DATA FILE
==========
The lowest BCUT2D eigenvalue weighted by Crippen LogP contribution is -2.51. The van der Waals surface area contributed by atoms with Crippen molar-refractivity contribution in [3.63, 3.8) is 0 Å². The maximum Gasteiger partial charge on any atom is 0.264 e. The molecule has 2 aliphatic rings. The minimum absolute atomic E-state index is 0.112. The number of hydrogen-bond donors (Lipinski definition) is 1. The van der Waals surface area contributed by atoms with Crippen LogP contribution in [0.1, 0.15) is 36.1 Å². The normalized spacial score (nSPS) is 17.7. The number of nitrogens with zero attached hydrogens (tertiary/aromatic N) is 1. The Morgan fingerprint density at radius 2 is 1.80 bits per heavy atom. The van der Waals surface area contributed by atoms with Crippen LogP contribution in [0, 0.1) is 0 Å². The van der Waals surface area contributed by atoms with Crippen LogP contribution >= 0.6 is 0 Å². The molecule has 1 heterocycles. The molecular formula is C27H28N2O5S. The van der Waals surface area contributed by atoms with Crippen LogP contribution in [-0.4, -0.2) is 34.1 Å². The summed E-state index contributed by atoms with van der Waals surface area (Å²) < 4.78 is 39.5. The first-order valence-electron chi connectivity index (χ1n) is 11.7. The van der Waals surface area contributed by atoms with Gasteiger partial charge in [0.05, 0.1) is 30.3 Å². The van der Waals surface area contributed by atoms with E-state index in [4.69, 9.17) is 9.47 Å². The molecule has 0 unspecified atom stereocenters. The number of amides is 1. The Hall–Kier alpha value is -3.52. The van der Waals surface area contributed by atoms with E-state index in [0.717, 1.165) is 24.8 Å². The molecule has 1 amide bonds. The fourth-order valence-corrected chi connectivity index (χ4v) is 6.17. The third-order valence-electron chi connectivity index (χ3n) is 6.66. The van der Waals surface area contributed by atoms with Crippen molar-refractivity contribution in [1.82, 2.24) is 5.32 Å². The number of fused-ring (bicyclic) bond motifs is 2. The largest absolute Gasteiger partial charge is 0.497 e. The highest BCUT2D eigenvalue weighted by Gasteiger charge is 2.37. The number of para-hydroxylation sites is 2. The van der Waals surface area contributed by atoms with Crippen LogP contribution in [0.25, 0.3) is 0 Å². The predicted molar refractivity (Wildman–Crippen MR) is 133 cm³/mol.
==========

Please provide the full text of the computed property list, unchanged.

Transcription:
The lowest BCUT2D eigenvalue weighted by Crippen LogP contribution is -2.51. The van der Waals surface area contributed by atoms with Crippen molar-refractivity contribution in [3.63, 3.8) is 0 Å². The maximum Gasteiger partial charge on any atom is 0.264 e. The molecule has 2 aliphatic rings. The minimum absolute atomic E-state index is 0.112. The number of hydrogen-bond donors (Lipinski definition) is 1. The van der Waals surface area contributed by atoms with Crippen LogP contribution in [0.1, 0.15) is 36.1 Å². The normalized spacial score (nSPS) is 17.7. The number of nitrogens with zero attached hydrogens (tertiary/aromatic N) is 1. The Morgan fingerprint density at radius 2 is 1.80 bits per heavy atom. The van der Waals surface area contributed by atoms with Crippen LogP contribution in [0, 0.1) is 0 Å². The van der Waals surface area contributed by atoms with Crippen LogP contribution >= 0.6 is 0 Å². The molecule has 1 heterocycles. The molecular formula is C27H28N2O5S. The van der Waals surface area contributed by atoms with Crippen LogP contribution in [-0.4, -0.2) is 34.1 Å². The summed E-state index contributed by atoms with van der Waals surface area (Å²) < 4.78 is 39.5. The first-order valence-electron chi connectivity index (χ1n) is 11.7. The van der Waals surface area contributed by atoms with Gasteiger partial charge in [0.05, 0.1) is 30.3 Å². The van der Waals surface area contributed by atoms with E-state index in [4.69, 9.17) is 9.47 Å². The molecule has 0 unspecified atom stereocenters. The number of amides is 1. The Hall–Kier alpha value is -3.52. The van der Waals surface area contributed by atoms with E-state index in [0.717, 1.165) is 24.8 Å². The molecule has 1 amide bonds. The fourth-order valence-corrected chi connectivity index (χ4v) is 6.17. The third-order valence-electron chi connectivity index (χ3n) is 6.66. The van der Waals surface area contributed by atoms with Crippen molar-refractivity contribution in [1.82, 2.24) is 5.32 Å². The number of fused-ring (bicyclic) bond motifs is 2. The largest absolute Gasteiger partial charge is 0.497 e. The highest BCUT2D eigenvalue weighted by Gasteiger charge is 2.37. The number of para-hydroxylation sites is 2. The van der Waals surface area contributed by atoms with Crippen LogP contribution in [0.25, 0.3) is 0 Å². The predicted molar refractivity (Wildman–Crippen MR) is 133 cm³/mol.